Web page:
Defining Adjective Clauses — General
There are two kinds of adjective clauses in English: defining and non-defining. This lesson explains defining adjective clauses.
What's a defining adjective clause?
First, some examples:
|I know a guy who has five cats.||who has five cats||It describes “guy”|
|The book I bought cost $30.||I bought||It describes “book”|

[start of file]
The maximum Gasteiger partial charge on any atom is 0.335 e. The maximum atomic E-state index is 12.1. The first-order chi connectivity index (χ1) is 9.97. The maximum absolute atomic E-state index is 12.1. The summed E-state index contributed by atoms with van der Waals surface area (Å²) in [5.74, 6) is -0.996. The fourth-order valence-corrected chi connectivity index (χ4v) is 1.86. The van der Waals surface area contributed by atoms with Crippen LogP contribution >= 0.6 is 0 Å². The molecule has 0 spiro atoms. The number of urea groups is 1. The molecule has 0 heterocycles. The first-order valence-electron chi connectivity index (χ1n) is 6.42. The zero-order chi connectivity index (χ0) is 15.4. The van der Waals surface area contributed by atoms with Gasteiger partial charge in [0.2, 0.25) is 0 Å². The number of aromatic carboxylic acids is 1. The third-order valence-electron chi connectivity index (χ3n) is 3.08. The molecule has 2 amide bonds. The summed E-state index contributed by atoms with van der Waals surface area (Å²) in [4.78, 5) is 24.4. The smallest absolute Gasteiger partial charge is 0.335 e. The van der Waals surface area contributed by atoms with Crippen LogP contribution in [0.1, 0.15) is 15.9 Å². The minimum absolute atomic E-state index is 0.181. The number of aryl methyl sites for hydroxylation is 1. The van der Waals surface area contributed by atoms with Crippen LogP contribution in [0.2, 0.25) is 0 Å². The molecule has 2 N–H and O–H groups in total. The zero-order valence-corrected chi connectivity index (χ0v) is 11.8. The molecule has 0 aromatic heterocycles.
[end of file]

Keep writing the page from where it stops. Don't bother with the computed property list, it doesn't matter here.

Please notice how the clause defines the noun it describes — it tells us which one we're talking about, and without it, we don't know which one we're talking about. If I say: “I know a guy,” you don't know which guy I'm talking about, but if I say “I know a guy who has five cats,” you know which guy I'm talking about — he's the one with five cats. That's why we call this type of adjective clause “defining” — it defines the noun; it tells us which one we're talking about.